By Christmas of the first year, I was thoroughly enjoying my homeschooling experience. I realized that mom was a LOT smarter than my friends had convinced me that parents were. I also liked being able to hold it over my friends that homeschooling took little time, and that I actually was enjoying the assignments that I had. I could listen to whatever music that I wanted to, in my own room, and start school at any time. For a while, I got up at 6am and did my work before anyone else was up, so I could play by 10am. At other times, I would sleep in and start my work later in the day. My puppy could sit by me while I worked or in my lap if I could manage it.

Socialization was not a problem either. I soon realized that the children I had considered friends at public school were hardly people that I wanted to spend time with, and the few that I did like to be around I remained friends with through outside activities. I still had all my friends from church and clubs, and I was able to do many “social” activities with mom, like going to the store during the day. Our family also joined a couple of homeschool groups, with which we could do group activities like field trips and coop classes.

By high school, the benefits were great: I could do my work at my own discretion and was able to get ahead by an entire year. I took college classes during my senior year, and was able to be acclimated to that culture in advance (another good “socialization” opportunity that I had because I was homeschooled). I got along well with the teachers, and even was commended by them several times for the wonderful education I entered college with. Many of my teachers were amazed at how well I could grasp the topics they were teaching, or even that I could write full sentences with some semblance of grammar.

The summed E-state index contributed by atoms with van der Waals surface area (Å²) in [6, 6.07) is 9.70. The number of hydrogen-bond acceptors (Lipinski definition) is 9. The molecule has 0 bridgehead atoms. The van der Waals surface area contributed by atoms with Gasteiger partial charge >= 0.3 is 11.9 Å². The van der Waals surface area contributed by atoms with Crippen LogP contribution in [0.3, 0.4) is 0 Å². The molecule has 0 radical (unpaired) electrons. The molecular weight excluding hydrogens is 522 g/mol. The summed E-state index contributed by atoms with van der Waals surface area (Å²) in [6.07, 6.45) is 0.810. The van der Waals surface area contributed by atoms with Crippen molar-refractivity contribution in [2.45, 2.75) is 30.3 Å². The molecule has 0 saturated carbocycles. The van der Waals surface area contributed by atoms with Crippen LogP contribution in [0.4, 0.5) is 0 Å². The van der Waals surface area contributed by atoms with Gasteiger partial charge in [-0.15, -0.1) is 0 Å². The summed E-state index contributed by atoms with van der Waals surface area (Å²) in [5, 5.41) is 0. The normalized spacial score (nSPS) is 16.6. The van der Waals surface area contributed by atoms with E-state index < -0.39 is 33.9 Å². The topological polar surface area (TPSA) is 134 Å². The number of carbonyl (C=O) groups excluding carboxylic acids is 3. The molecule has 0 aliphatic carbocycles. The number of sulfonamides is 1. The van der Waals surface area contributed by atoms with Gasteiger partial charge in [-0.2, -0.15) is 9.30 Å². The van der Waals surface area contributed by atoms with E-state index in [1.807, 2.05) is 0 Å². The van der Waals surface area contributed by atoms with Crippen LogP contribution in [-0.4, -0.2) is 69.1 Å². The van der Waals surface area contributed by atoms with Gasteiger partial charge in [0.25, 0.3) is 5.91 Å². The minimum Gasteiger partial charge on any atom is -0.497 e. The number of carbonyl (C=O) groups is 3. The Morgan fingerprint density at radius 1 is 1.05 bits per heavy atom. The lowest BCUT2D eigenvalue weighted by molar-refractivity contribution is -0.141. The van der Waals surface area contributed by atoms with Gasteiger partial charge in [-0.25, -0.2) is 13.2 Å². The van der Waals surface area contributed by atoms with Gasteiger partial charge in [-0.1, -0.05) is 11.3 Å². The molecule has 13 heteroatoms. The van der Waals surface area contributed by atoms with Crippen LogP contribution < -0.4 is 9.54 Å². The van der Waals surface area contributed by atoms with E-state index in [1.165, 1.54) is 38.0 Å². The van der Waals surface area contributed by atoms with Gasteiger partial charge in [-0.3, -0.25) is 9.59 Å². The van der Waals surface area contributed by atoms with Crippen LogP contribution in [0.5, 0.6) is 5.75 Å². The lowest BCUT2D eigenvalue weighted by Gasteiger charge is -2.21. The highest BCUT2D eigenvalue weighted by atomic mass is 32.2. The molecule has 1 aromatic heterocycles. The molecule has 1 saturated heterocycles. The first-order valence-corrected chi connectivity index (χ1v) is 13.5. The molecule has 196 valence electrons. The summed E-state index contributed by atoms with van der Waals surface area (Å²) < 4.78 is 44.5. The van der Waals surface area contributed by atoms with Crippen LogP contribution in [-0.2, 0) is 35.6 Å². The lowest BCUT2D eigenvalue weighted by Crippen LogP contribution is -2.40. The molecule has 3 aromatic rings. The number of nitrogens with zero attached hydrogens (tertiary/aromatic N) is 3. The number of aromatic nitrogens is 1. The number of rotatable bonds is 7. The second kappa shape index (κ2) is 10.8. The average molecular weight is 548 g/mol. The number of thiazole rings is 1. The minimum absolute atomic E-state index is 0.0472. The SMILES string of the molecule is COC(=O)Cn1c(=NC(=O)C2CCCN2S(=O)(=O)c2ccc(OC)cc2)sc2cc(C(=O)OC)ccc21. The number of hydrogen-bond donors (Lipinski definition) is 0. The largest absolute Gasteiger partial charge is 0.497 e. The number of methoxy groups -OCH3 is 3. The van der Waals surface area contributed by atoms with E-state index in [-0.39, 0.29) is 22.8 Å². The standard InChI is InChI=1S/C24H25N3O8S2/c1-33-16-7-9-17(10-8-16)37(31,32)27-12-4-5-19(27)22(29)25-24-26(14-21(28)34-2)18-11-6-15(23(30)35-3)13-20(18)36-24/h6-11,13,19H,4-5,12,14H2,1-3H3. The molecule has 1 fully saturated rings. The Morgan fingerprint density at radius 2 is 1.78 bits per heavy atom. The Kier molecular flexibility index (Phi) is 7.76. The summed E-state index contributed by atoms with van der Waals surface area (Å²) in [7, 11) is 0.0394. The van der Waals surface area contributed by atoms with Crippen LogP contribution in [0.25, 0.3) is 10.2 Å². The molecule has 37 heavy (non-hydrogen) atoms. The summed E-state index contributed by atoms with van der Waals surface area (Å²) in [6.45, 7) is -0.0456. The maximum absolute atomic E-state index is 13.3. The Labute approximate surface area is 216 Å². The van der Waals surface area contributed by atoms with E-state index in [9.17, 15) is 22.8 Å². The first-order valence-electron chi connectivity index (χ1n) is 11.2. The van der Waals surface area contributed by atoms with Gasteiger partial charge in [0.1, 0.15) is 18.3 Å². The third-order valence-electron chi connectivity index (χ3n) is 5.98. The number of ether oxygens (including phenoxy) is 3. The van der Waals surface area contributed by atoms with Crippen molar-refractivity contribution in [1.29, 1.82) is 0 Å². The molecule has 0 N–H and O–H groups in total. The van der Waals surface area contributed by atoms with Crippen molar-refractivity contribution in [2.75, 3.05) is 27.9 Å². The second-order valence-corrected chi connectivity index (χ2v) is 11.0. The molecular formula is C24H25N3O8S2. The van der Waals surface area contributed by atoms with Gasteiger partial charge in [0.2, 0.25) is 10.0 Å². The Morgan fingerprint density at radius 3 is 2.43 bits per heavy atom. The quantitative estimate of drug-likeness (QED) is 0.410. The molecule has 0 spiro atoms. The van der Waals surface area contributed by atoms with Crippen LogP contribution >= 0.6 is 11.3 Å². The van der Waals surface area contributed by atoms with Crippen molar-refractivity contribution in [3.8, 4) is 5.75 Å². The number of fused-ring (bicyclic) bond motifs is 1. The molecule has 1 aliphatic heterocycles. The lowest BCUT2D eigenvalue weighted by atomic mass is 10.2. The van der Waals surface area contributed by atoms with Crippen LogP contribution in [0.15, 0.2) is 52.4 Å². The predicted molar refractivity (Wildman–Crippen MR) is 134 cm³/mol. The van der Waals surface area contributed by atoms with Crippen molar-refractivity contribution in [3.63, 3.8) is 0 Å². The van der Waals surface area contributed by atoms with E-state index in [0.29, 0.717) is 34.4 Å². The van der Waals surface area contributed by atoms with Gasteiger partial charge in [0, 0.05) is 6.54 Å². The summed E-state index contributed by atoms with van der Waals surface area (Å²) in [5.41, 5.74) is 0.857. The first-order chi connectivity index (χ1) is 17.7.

Today I am fully convinced that I got the best education at home. Beyond that, I was able to avoid many of the downfalls of the public school system and benefited from advantages of school at home. Our family has become quite close through homeschooling, a result that I doubt we would have gotten if my brother and I had gone through the public school system where peer pressure encourages children to disregard their siblings and parents as stupid and useless appendages. I intend to homeschool my children as well when I have a family, and I trust they will have as successful of an experience as I have had.

I encourage everyone to try homeschooling. I believe that once you give it a chance the benefits will outweigh and overrule your doubts.

Comments

  1. Homeschool Newcomer says:

    Thank you for your point of view as a homeschooler. I took my child out in the middle of 1st grade, and he was for the idea, until I took him out and he began missing his friends. Although its only been 3 months, he is LOVING the fact that we have flexible school days compared to the kids at public schools. He loves his breaks, play time, and lunch time (especially since we named the cafe after him and he gets to decide what he would like for lunch that day). He also loves the fact that our work is more hands on and he actually catches on easier and faster since he interacts. It’s nice to know that kids naturally rebelling for a short period of time , is perfectly normal.